Band History

James spent his spare time in his early teens somewhat more constructively than he did in his formative years. Having decided to form his own 'car washing company', James set about gaining as much business as he could. Door knocking and local advertising didn't prove enough for James and he was often seen on the corner of his street holding a sign pronouncing 'I Can Wash Your For 50p Please Stop'. Indeed James had really taken to this new challenge and was spending more time than ever in the evenings and at weekends washing cars. This, along with his early morning paper round, dog-walking and bottle returning services made James the talking point for his neighbours for a number of years at this time. 'He was always up to something' recalls Vic Borrows his neighbour for 20 years, 'if he weren't trying to make perfume out of rose petals to sell on, he was 'avin his very own boot fairs at the end of his drive', Vic adds' most of the kids 'round ere would call him names like "Batty Freak Boy" and "Sad Act", but at the end of the day, we new James would have the last laugh with all this money he had been saving up. My wife Betty 'reckoned on him buying his very own motorbike or even car by the time he was seventeen!'.
Others new this clearly wouldn't be the case judging on James' peculiar personality.
Roy Lampkin the local milkman remembers James waiting every morning for nearly 6 months at the top of his road, for Roy to arrive ' He was jus' a bloody nuisance at first' says Roy, 'but after a couple o' weeks, I starting feeling a bit worried for the boy. It 'aint right for a lad to keep gettin' up every morning just to watch me deliver milk like. I'm not saying he's a bit of a wrong 'un, but he aint right neither'.
Roy was unaware at the time, but James wasn't purely staring at and worrying the local milkman, he was watching his future - a man in a uniform driving an engine, albeit a milk float and not a train. James now felt that his life was mapped out.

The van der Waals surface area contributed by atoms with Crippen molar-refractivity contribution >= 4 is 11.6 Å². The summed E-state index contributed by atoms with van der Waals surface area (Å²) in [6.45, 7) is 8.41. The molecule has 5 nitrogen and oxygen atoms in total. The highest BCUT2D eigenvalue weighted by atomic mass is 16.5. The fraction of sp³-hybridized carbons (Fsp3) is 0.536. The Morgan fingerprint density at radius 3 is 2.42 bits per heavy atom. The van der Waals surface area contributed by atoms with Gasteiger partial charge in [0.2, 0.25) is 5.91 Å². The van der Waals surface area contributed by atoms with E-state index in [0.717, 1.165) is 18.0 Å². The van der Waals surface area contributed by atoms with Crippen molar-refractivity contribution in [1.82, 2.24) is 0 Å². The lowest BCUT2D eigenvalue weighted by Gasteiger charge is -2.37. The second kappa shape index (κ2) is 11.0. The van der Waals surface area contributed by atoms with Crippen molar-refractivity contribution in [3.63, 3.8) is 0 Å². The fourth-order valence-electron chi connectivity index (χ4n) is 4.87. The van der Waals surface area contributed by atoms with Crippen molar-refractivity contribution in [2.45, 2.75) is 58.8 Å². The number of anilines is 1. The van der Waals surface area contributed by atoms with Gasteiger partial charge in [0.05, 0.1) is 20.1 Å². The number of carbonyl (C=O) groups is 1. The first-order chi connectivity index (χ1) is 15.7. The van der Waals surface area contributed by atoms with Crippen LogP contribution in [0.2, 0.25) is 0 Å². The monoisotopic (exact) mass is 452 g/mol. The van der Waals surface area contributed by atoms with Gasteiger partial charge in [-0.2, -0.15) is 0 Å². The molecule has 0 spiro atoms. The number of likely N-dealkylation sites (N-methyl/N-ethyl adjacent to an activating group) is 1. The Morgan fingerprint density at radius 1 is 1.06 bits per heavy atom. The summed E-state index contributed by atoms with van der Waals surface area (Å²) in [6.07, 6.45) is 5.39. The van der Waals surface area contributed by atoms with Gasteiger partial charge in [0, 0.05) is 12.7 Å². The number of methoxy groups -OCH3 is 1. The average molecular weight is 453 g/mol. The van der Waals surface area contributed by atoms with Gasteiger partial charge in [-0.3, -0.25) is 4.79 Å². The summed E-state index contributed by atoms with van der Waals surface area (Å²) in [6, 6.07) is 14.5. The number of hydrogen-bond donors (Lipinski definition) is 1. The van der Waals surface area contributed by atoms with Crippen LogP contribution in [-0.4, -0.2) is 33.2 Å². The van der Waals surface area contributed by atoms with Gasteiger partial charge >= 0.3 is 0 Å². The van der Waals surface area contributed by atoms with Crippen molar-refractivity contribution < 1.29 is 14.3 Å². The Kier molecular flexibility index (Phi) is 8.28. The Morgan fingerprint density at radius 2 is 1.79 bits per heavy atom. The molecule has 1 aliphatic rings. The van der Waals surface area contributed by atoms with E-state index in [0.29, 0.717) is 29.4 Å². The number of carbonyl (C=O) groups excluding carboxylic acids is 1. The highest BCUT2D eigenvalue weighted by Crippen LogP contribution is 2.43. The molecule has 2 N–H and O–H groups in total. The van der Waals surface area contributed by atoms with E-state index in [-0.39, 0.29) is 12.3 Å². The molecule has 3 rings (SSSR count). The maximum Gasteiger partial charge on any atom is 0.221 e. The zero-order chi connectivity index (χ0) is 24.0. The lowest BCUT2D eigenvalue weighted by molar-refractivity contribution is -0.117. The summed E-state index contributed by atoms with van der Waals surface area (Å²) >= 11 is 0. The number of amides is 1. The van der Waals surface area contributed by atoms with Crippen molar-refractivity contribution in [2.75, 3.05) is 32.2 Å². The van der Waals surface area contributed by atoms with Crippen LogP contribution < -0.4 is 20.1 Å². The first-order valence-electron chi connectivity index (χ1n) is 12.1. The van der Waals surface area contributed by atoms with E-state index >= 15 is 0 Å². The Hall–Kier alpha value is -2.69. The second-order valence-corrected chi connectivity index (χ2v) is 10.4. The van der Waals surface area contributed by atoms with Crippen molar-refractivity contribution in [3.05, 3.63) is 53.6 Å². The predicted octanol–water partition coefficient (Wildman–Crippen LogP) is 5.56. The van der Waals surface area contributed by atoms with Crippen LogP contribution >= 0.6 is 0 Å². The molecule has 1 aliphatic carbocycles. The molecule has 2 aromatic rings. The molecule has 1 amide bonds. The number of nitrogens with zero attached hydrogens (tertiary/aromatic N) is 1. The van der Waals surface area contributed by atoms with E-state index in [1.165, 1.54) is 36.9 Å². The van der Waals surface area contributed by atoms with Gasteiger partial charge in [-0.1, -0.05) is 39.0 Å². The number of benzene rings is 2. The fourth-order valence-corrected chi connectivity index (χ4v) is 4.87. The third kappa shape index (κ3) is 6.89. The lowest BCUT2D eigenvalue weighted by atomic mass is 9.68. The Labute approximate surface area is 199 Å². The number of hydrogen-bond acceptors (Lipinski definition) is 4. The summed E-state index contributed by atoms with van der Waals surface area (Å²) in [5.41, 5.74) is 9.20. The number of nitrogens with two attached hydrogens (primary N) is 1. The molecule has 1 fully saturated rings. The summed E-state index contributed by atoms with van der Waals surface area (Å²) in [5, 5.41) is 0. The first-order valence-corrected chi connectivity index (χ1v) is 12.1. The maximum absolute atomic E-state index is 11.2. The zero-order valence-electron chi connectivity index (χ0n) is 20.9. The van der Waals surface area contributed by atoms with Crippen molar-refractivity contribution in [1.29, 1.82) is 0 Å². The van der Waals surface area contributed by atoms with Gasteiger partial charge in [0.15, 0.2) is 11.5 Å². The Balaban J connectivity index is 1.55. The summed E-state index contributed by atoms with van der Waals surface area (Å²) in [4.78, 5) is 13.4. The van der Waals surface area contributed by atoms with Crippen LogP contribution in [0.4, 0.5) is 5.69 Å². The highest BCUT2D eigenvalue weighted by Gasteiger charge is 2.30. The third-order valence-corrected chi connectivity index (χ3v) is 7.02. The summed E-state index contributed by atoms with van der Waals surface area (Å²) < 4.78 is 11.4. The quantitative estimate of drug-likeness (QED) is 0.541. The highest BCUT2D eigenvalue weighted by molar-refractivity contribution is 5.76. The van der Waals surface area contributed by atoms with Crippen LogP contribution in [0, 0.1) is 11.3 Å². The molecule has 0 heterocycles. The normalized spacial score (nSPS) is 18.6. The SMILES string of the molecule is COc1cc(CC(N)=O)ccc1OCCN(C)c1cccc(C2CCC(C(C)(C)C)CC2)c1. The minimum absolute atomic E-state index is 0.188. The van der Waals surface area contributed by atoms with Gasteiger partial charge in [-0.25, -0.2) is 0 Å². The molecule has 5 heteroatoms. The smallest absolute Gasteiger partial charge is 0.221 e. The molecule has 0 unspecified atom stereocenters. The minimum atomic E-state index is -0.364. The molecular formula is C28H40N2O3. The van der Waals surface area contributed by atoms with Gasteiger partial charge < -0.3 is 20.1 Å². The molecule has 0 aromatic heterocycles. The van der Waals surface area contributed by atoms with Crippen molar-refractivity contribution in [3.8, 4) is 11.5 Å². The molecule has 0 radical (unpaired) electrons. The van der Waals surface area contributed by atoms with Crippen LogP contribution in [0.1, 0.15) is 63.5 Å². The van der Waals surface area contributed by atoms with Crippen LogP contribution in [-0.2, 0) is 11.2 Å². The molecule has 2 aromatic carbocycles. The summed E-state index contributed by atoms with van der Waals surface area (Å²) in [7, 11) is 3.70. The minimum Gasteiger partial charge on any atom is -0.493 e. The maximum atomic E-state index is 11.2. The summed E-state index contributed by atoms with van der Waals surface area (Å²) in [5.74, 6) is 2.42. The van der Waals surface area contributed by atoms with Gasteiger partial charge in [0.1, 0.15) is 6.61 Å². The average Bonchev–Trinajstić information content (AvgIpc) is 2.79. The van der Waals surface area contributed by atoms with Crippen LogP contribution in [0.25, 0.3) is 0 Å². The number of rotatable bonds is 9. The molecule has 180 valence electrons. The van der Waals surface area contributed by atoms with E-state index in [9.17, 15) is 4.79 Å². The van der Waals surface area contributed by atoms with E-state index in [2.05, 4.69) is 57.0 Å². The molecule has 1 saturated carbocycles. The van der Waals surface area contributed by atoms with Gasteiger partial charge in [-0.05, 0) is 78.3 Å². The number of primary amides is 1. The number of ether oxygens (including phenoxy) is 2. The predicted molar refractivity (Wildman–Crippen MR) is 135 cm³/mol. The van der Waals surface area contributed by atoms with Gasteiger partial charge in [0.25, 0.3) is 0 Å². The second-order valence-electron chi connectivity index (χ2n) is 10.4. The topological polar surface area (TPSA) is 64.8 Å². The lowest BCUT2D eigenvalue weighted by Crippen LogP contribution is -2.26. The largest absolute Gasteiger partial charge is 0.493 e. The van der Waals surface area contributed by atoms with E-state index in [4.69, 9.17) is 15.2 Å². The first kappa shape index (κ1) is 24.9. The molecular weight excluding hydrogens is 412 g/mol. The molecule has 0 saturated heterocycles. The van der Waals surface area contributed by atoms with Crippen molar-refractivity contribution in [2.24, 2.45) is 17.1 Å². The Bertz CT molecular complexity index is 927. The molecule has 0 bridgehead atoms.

When he reached sixteen, he wasted no time in spending his hard earned money. All those questions that his neighbours had would be answered. A motorbike? A deposit on a car? A holiday in the Spanish dance mecca Ibiza?
Not likely.
Three years earlier James had seen the advertisement in Train Modellers Monthly inviting 16's and over to join 'The East Kent Locomotive Travelling Band' with 'all abilities welcome'. James came back from the music shop in town wih his very first instrument - the oboe.
He practised day and night for over a year and had no time for anyone, or anything, else.
Sadly, James rarely got to play the instrument in the band as the other musicians felt uncomfortable in his presence, but even so they were happy for him to travel with them up and down the country and whats more the mini-bus was in constant need of washing.

Click on James to see one of the few photos in existence with him playing live with 'The East Kent Locomotive Travelling Band'

You are viewing the text version of this site.

To view the full version please install the Adobe Flash Player and ensure your web browser has JavaScript enabled.

Need help? check the requirements page.


Get Flash Player